When the plums have softened, place them into a blender and blend until smooth.  Strain the pulp through a strainer into the pot you cooked them in and bring to a low heat.  Add your rice flour and cook until it has thickened, add more rice flour if you prefer a thicker sauce.  I cooked mine to the consistency of cream gravy and it was GOOOD!

To serve, put your plum sauce into the bottom of a bowl, arrange three (or four) slices of your pear in the dish, and place the spice filled dates in between the pear slices.  The final arrangement should resemble a flower. 

This was a beautiful dish! I believe I may exercise "cook's preogative" the next time I make it (it is part of a bid I did for an upcoming event so keep your finger's crossed) and add a touch of saffron to the pears when I poach them.  The yellow of the saffron poached pears against the ruby plum sauce should be very regal to look at. 

The plums and the pear perfectly complement each other and the spice filled dates, far from being overly sweet add a hint of sweetness that is needed.  The taste testers and I fought over this, each attempting to get one more bite.  This is definitely on the list of things to make again. It was surprisingly easy to put together, and with the exception of filling the dates with the blanch powder and arranging the pears and dates on the plum sauce, could be made ahead of time and put together the day of an event. 

This recipe asks for "blaunche poudere".  After my interpretation of .Cj. Eyron en poche was published the question was raised; what is blaunche poudere? It is one of the mysterious medieval spice blends that must have been known in period. I imagined that it would be heavier on the sugar than any other ingredient making it "whiter" then the other spice blends that were used in period. With the question in mind, I set out on a quest to try to discover what "blaunch poudere" is. 

I started with what was known. A set of instructions found in Le Menagier de Paris (ab 1393) for fine spice powder:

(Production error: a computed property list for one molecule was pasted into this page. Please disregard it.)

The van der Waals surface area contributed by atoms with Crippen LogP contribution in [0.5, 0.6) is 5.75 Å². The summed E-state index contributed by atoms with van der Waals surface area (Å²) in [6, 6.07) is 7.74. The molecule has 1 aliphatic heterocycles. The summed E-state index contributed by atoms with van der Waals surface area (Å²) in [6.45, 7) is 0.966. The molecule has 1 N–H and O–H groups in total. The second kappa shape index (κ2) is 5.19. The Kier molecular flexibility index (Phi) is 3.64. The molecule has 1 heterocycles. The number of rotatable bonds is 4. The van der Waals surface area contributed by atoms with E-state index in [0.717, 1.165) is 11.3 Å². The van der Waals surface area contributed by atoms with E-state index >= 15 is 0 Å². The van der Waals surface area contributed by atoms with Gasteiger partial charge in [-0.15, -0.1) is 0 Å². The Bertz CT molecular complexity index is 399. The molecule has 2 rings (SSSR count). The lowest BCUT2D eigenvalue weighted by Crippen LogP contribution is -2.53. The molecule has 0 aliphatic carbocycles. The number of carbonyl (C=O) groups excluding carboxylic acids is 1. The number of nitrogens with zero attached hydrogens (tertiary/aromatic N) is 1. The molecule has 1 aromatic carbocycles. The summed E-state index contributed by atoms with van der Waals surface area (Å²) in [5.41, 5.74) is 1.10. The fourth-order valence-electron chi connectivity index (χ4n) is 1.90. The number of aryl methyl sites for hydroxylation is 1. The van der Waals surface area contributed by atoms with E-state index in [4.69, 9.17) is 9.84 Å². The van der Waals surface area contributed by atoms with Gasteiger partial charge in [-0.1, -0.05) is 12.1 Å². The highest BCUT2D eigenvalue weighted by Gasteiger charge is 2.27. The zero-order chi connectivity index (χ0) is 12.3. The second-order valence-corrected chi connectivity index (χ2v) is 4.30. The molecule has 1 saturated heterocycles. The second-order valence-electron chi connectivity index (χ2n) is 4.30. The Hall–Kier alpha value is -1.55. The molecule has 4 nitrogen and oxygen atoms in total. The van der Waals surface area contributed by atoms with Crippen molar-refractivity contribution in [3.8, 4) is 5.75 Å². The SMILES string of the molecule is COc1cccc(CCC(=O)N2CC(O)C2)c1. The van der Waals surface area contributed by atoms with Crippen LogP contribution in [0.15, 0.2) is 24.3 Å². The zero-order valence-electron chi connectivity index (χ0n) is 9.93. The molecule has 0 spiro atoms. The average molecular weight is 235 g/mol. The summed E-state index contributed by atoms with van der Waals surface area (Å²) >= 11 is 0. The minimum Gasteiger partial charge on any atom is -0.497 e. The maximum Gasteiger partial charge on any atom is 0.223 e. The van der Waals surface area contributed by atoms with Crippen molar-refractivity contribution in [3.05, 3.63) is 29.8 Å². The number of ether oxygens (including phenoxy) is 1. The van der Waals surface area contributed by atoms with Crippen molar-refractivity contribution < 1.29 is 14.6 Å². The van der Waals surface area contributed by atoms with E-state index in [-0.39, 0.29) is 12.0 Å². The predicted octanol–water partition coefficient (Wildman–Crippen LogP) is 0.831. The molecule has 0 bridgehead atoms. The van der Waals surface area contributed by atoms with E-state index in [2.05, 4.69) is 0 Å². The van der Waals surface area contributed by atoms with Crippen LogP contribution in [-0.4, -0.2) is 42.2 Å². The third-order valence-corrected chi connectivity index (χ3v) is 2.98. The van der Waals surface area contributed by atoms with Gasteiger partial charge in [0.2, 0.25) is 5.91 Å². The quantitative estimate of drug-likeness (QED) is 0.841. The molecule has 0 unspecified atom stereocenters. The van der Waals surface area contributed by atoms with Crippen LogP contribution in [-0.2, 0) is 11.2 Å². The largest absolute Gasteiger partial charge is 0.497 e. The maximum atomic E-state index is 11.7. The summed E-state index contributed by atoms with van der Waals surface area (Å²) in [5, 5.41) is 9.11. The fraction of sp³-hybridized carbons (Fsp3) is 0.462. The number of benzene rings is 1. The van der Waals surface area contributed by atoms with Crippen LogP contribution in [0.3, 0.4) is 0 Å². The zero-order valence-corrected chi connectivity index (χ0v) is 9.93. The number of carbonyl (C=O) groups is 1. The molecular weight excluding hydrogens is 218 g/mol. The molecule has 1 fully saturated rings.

FINE POWDER of spices. Take an ounce and a drachma of white ginger, a quarter-ounce of hand-picked cinnamon, half a quarter-ounce each of grains and cloves, and a quarter-ounce of rock sugar, and grind to powder.

To understand the instructions for fine powder it is first necessary to understand the system of weights and measures that are being used. In this period of history, the pound was based on the "Apothecary Weight" which is 12 ounces and not the 16 ounces we think of today.

This weight system was not standardized and weights varied from region to region. The Apothecary system was based on the concept of the weight of grain. The grain (weighting approximately 0.065 grams or 0.002 ounces) was the earliest and most uniform unit of measure. This measurement varied by region and culture dependent upon if the weight was the measure of a single grain of barley or a single grain of wheat (1 barley grain weighed approximately 1 1/3 grains of wheat) taken from the middle of the stalk.

With the understanding that the weight of a grain varied depending on which grain was being weighed, I offer my best interpretation of what the modern day US measurement would be.

The spice powder instructions that are found in Le Menagier de Paris refer to a drachma. The drachma is the measure of the weight of the Greek drachma which weighed approximately 52 grains or 2 drams. With this information in mind, the instructions for "Fine Powder" can be interpreted thus:

Interpreted Recipe

Fine Powder of Spices

Take an ounce and a drachma of white ginger = 10 drams of white ginger ~ approximately 7 1/2 tsp. or 2 1/2 tablespoons of white ginger
a quarter-ounce of hand-picked cinnamon = ~ approximately 1 1/2 tsp. cinnamon
half a quarter-ounce each of grains and cloves = ~ approximately 3/4 tsp. each grains of paradise and cloves
and a quarter-ounce of rock sugar, and grind to powder - ~ approximately 1 1/2 tsp. sugar

The resulting powder is pale brown. But, it is much darker then what you would expect from a powder that was described as "white".

So I moved forward and started looking for spice blends that might fit the profile of white powder, by looking at Rupert de Nola's Libre del Coch (ab 1529) which gives instructions for Common Sauce Spices. Amended.